From the Aberdeen American News:
Aberdeen is on its way to having a beef-packing plant south of town.
Unofficial results from Tuesday's election show 6,902 yes votes (66.54 percent) to 3,471 no votes (33.46 percent) . There are 23,913 registered voters in Brown County.
Dennis Hellwig of Aberdeen, the head of Northern Beef, celebrated with about 40 of his supporters at the Ward Hotel on Tuesday night. The process of finishing up financial paperwork for the plant will begin at 9 a.m. Wednesday, Hellwig said, because everything was on hold until after the election. Dirt work will resume at the plant site once the paperwork is done.
The TIF means Northern Beef will use approximately $8.6 million in revenue from bonds, issued by the county, to pay mainly for infrastructure at the plant site. Most of the company's property taxes will be used to pay off the bonds over a maximum of 20 years.
Professor Schaff and I both voted in today's election, and I think it's safe to say that we were both in favor of the beef plant coming to Aberdeen. We never denied that this involves challenges. However, as my colleague has said before, and I'll say right now: "managing growth is hard, but managing decline is horrible."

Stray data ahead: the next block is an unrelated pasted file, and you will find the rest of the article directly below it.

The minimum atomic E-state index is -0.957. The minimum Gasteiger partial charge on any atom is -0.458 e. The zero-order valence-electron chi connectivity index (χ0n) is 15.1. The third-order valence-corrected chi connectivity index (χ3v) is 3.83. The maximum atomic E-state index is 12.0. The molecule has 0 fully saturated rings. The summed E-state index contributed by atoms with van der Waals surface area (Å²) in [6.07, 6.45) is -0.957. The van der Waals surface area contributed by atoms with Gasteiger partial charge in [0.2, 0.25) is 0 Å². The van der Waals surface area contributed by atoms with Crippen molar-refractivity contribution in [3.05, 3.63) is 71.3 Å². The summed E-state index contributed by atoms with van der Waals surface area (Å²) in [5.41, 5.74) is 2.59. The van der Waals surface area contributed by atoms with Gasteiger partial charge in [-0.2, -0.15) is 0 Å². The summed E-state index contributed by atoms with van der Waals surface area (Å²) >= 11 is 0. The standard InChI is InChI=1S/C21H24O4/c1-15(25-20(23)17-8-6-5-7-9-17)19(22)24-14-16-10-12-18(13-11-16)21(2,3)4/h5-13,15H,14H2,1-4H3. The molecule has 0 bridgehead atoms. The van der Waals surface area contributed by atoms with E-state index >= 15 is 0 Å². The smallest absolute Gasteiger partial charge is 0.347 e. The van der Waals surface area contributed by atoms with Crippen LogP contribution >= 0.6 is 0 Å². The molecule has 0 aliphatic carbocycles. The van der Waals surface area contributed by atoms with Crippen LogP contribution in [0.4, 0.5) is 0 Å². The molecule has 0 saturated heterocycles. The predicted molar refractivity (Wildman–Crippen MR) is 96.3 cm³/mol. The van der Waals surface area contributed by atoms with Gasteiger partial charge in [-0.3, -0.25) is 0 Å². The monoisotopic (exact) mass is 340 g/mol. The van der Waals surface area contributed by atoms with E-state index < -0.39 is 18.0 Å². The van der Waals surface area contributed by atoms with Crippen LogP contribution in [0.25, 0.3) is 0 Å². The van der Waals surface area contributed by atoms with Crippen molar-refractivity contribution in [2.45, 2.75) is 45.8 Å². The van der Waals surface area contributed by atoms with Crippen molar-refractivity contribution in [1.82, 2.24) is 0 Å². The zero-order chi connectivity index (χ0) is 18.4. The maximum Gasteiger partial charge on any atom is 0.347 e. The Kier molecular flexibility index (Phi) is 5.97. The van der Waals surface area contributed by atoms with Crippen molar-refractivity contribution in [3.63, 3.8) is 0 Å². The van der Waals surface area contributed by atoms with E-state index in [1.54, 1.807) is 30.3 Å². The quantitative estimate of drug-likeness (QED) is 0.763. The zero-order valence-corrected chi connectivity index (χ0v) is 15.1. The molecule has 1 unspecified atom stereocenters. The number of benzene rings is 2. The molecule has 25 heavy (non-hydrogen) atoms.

If the above results hold up, it means that the vote was two to one in favor of the plant. I think that this is reasonably encouraging. The motives of those who voted against the plant were a mixed bag, based on available evidence. Some, no doubt, opposed the plant because it probably means that more immigrants will come to town. Of those, some were apparently motivated by racism, but others had altogether legitimate concerns about assimilating a new and perhaps Spanish speaking minority into the community and its schools. A dear friend of mine doubts the ability of our police department to deal with such a minority. Others were concerned with the effects of economic growth. Still others dislike the very idea of TIFs and other tax breaks for corporations. I have sympathy with all of these concerns except the racism, which I hope was a small factor.
Those of us who voted in favor of the plant were more homogeneous in our motives. We support economic development, and we believe that Aberdeen is a strong enough community to meet all the challenges it will bring. A gentleman who called me after my TIF essay was published in the American News spoke of a friend of his who said he would move away if the plant goes in. I do not want to lose anyone, but I do believe that this is a time to have faith in Aberdeen.